by Marisa DelFarno ’18
The land is vacant like the beach’s shore at dawn. The tires of my car tilt towards the cobblestone driveway, and convulse over the uneven jagged surface. Acorns, twigs, and wayward leaves layer the glittery cobblestone. As I zigzag my way up the driveway, a Japanese red maple tree appears, standing prominently in the center of the yard. It is twice the size from when I last saw it. The crimson star-shaped leaves are still there, well until the cold December wind blows. The fuchsia shrubs are there too, still closely hugging the side of the house. Overgrown and no longer invaded by fuzzy bumblebees. The fuchsia leaves are starting to mature to a dull brown—the harbinger of a season’s end. The untrimmed grass neighboring the house is disguised by a blanket of orange and brown debris. Chipped, weather-faded paint coats the house, and the roof is missing a few shingles here and there like holes in an old, worn-out sweater. I do not bother to peek through the cobweb-framed window. I know that the inside only holds emptiness and echoes of the past.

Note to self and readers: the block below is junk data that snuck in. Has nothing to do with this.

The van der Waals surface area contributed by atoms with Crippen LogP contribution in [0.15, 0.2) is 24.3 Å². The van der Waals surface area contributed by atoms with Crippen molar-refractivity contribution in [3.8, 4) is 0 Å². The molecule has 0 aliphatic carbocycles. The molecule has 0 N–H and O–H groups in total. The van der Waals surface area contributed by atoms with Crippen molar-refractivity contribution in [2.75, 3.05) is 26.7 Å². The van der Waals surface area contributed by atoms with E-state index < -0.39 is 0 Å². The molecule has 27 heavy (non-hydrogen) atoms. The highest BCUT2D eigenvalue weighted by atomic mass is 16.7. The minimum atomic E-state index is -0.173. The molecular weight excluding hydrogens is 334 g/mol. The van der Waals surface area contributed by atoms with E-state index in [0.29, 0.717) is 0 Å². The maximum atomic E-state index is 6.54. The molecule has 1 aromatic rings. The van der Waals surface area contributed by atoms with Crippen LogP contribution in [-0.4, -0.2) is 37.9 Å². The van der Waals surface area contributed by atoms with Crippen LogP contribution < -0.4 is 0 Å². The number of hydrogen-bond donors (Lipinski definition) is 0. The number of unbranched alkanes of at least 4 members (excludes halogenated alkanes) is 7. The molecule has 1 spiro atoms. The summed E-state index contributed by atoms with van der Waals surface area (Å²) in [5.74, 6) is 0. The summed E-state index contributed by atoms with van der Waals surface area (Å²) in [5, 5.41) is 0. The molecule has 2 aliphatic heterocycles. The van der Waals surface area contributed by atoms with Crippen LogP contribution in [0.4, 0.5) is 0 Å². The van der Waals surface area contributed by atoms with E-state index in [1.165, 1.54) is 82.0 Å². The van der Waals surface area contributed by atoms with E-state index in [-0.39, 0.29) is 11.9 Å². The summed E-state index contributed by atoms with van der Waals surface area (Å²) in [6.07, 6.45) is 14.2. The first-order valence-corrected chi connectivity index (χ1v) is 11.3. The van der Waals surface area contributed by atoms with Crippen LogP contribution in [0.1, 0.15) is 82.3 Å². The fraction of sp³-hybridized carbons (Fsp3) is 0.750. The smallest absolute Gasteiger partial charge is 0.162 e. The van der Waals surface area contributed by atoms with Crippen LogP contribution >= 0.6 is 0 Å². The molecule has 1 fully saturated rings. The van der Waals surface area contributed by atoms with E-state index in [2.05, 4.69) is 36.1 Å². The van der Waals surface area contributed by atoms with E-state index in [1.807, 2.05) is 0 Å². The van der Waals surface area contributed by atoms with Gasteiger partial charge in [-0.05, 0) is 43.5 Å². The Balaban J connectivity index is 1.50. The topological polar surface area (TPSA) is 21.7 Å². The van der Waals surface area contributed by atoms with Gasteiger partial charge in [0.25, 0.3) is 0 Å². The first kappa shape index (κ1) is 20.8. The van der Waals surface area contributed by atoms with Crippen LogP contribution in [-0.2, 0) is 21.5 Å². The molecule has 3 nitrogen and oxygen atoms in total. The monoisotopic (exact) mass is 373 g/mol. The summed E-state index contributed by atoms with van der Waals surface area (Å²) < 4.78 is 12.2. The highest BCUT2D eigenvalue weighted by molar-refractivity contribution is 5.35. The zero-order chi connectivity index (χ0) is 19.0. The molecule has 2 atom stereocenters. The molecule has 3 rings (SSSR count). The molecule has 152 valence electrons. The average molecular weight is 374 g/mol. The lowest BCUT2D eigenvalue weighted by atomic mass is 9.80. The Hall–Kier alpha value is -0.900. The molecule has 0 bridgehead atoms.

Now, in the pale autumn afternoon light, a place where I spent the early years of my life has suddenly become unrecognizable. Like I am visiting a stranger’s house for the first time. Like this house was never mine. But I have come to know one thing. A house is only a shell.